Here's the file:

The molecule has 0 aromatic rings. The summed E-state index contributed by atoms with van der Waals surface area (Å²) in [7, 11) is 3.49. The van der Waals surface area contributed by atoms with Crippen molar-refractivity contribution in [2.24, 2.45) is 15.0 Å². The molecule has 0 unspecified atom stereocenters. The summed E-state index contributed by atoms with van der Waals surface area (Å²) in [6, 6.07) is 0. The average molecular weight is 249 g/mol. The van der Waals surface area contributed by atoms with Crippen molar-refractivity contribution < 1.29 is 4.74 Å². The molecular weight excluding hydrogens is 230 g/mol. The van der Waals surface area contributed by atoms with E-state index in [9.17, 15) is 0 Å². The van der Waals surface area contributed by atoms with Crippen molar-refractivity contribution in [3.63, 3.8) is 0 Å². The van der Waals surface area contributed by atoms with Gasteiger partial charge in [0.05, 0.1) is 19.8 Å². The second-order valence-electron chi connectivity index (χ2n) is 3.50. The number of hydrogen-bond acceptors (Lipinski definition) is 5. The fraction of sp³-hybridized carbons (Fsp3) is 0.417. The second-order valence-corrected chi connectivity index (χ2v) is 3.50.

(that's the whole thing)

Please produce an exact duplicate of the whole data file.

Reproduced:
The molecule has 0 aromatic rings. The summed E-state index contributed by atoms with van der Waals surface area (Å²) in [7, 11) is 3.49. The van der Waals surface area contributed by atoms with Crippen molar-refractivity contribution in [2.24, 2.45) is 15.0 Å². The molecule has 0 unspecified atom stereocenters. The summed E-state index contributed by atoms with van der Waals surface area (Å²) in [6, 6.07) is 0. The average molecular weight is 249 g/mol. The van der Waals surface area contributed by atoms with Crippen molar-refractivity contribution < 1.29 is 4.74 Å². The molecular weight excluding hydrogens is 230 g/mol. The van der Waals surface area contributed by atoms with E-state index in [9.17, 15) is 0 Å². The van der Waals surface area contributed by atoms with Crippen molar-refractivity contribution in [3.63, 3.8) is 0 Å². The van der Waals surface area contributed by atoms with Gasteiger partial charge in [0.05, 0.1) is 19.8 Å². The second-order valence-electron chi connectivity index (χ2n) is 3.50. The number of hydrogen-bond acceptors (Lipinski definition) is 5. The fraction of sp³-hybridized carbons (Fsp3) is 0.417. The second-order valence-corrected chi connectivity index (χ2v) is 3.50.